Victoria author Colin Henthorne, captain of the B.C. Ferries vessel when it sank in 2006 with the loss of two lives, has won an award from the Canadian Nautical Research Society for his firsthand account of the sinking.
Henthorne, 63, was “absolutely” happy to hear the news Wednesday evening that his book, The Queen of the North Disaster: The Captain’s Story (Harbour Publishing, 2016), is being honoured.
He didn’t know when he was contacted by the Times Colonist. “Really?” he said. “I’ve never heard of this award.”
According to the society website, the Keith Matthews award for a maritime book deemed deserving of special recognition, is named for “the renowned maritime historian from Memorial University” in Newfoundland who was a founder and first president of the research group. Keith Matthews died in 1984 and the first award in his name was made the following year.
The award is given to a book published the preceding year, which, in the view of the award committee, “offers an important record that would, in the future, be cited by historians,” said a statement Wednesday from Harbour Publishing.
The jury praised the book, published a decade after the disaster, as providing a comprehensive and balanced account.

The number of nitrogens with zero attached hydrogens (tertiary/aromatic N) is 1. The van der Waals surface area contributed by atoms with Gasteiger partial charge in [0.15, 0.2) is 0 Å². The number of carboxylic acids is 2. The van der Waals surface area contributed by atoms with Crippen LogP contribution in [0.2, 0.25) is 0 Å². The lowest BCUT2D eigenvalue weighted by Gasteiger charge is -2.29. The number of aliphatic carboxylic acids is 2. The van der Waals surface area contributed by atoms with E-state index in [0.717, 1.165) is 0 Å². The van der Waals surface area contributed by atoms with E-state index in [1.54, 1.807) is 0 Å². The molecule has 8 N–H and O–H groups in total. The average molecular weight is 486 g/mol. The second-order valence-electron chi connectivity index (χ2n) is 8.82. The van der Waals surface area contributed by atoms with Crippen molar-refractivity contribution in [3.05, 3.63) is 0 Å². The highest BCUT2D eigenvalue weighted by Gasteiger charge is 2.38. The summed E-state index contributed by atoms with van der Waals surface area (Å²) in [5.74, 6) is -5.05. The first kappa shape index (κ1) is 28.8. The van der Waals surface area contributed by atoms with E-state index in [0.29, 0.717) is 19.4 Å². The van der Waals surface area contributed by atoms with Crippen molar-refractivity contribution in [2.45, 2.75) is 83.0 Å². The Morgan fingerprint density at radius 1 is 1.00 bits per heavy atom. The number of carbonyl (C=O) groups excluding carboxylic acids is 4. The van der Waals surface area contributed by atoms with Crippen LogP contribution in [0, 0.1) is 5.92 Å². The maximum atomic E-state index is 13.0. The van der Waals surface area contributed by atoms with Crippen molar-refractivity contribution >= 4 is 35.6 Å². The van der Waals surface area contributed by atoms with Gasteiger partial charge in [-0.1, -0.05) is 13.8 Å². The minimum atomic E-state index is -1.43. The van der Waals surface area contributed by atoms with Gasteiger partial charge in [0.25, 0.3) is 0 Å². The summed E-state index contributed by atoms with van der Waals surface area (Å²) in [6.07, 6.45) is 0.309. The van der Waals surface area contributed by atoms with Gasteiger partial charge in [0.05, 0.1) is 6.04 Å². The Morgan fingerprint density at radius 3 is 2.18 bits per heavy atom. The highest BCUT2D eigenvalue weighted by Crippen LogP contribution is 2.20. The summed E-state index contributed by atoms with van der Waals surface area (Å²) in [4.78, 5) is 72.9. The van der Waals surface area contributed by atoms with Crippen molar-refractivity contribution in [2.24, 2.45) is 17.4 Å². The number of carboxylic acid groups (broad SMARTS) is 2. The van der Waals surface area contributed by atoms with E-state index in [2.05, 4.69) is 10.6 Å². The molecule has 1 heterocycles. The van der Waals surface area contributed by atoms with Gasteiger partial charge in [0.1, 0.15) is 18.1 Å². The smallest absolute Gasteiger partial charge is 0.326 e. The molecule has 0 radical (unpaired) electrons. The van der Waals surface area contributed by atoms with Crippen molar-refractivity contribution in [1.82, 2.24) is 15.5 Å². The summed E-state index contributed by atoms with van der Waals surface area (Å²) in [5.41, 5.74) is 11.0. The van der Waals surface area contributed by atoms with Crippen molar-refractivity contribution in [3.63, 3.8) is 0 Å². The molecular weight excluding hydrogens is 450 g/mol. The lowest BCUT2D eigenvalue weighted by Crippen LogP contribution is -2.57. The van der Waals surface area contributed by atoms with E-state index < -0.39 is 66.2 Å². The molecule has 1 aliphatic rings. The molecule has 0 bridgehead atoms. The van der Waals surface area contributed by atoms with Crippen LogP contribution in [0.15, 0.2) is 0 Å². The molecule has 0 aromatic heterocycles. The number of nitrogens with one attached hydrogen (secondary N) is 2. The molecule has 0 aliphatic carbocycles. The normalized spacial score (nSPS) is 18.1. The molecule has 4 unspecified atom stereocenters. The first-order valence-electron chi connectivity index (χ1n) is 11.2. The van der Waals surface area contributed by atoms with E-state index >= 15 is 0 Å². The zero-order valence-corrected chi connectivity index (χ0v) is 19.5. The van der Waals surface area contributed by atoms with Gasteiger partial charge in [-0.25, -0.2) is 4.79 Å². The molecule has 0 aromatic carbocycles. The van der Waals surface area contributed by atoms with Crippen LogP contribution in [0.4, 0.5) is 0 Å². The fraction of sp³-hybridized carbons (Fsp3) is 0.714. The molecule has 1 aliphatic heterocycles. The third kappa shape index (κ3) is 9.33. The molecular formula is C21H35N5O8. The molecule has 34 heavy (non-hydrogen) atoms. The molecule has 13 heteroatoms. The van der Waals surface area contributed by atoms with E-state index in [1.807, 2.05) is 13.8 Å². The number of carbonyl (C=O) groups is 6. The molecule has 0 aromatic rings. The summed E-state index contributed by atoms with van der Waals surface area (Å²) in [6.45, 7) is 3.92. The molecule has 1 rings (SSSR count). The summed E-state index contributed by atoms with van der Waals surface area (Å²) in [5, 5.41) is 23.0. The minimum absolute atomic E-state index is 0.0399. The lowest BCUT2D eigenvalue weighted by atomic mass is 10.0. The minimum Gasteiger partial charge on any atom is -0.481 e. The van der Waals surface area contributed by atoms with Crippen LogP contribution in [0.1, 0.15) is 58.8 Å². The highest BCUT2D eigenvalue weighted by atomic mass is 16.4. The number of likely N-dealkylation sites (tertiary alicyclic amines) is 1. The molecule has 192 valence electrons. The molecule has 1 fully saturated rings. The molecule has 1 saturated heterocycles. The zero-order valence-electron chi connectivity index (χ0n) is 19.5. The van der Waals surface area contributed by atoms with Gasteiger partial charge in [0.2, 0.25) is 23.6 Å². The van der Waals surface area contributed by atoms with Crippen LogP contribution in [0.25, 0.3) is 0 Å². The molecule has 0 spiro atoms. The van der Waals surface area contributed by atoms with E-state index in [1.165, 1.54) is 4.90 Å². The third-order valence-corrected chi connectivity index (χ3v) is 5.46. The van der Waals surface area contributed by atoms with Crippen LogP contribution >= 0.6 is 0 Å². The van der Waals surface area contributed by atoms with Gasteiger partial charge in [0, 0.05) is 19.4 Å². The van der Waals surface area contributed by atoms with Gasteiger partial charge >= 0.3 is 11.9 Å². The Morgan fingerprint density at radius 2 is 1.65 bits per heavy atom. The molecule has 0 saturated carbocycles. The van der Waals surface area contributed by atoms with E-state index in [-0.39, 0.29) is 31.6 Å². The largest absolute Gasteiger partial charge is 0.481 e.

Ninety-nine of 101 passengers were saved in the early morning of March 22, 2006, but Gerald Foisy and Shirley Rosette were never found. Navigating officer Karl Ligert was convicted of criminal negligence causing death in 2013 and is now on parole.
Henthorne’s book was ranked sixth on the B.C. Bestsellers List as of Aug. 13.
Henthorne said his aim was to write a book readable by anyone, not just those with marine or technical backgrounds, so it’s “very satisfying” to get the nod from the academic community as well. He had been captain or first mate on the Queen of the North for 16 years before the sinking. He said he started writing the day it happened, for posterity, and to keep his memory sharp for inquiries and legal proceedings, but not with the intention of turning out a book.
“This valuable record recalls with accuracy and detail that ill-fated voyage and reveals an inside look at a modern marine disaster,” the statement from the Ottawa-based society said.
The Queen of the North sank barely an hour after going aground off Gil Island, about 135 kilometres south of Prince Rupert, with the impact having destroyed both the ship’s bottom and propeller. Henthorne was awoken by frantic banging on his door at 12:30 a.m. to take charge of efforts to abandon ship.
About 10 months later, he was fired by B.C. Ferries on the grounds of being surplus to requirements, despite the corporation advertising for captains. He was reinstated, then fired again, but cannot discuss any terms of his departure.
Born in Vancouver, Henthorne received his first command at 21 and sailed as a master with B.C. Ferries from 1990 to age 52, when the sinking deep-sixed his ferry career. Now 63, he basically was without a job for three years after leaving B.C. Ferries. He is now the Canadian Coast Guard rescue co-ordinator at the Joint Rescue Co-ordination Centre in Victoria. “I love my job, I have a very good job, it’s very satisfying and I am very grateful to have landed such a job.”